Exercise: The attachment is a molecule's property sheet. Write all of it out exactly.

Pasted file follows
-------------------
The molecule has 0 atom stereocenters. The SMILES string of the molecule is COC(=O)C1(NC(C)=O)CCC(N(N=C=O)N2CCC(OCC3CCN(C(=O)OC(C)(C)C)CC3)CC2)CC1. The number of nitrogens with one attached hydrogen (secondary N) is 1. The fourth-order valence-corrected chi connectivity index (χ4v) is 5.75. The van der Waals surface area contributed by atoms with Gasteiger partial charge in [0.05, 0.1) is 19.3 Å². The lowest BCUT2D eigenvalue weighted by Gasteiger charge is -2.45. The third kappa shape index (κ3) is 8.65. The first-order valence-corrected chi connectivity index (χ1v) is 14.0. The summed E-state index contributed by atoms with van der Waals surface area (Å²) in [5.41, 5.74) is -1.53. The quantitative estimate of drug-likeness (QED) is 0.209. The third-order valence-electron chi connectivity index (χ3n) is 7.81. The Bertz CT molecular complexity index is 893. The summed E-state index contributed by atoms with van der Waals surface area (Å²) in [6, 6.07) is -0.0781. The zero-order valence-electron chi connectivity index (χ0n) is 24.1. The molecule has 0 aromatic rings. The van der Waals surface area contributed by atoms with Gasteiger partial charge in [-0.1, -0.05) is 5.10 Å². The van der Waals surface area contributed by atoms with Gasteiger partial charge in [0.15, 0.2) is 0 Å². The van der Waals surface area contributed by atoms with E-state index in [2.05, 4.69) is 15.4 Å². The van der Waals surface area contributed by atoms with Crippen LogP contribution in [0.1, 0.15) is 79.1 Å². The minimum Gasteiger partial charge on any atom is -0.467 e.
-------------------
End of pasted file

The molecule has 0 atom stereocenters. The SMILES string of the molecule is COC(=O)C1(NC(C)=O)CCC(N(N=C=O)N2CCC(OCC3CCN(C(=O)OC(C)(C)C)CC3)CC2)CC1. The number of nitrogens with one attached hydrogen (secondary N) is 1. The fourth-order valence-corrected chi connectivity index (χ4v) is 5.75. The van der Waals surface area contributed by atoms with Gasteiger partial charge in [0.05, 0.1) is 19.3 Å². The lowest BCUT2D eigenvalue weighted by Gasteiger charge is -2.45. The third kappa shape index (κ3) is 8.65. The first-order valence-corrected chi connectivity index (χ1v) is 14.0. The summed E-state index contributed by atoms with van der Waals surface area (Å²) in [5.41, 5.74) is -1.53. The quantitative estimate of drug-likeness (QED) is 0.209. The third-order valence-electron chi connectivity index (χ3n) is 7.81. The Bertz CT molecular complexity index is 893. The summed E-state index contributed by atoms with van der Waals surface area (Å²) in [6, 6.07) is -0.0781. The zero-order valence-electron chi connectivity index (χ0n) is 24.1. The molecule has 0 aromatic rings. The van der Waals surface area contributed by atoms with Gasteiger partial charge in [-0.1, -0.05) is 5.10 Å². The van der Waals surface area contributed by atoms with Gasteiger partial charge in [0.15, 0.2) is 0 Å². The van der Waals surface area contributed by atoms with E-state index in [2.05, 4.69) is 15.4 Å². The van der Waals surface area contributed by atoms with Crippen LogP contribution in [0.1, 0.15) is 79.1 Å². The minimum Gasteiger partial charge on any atom is -0.467 e.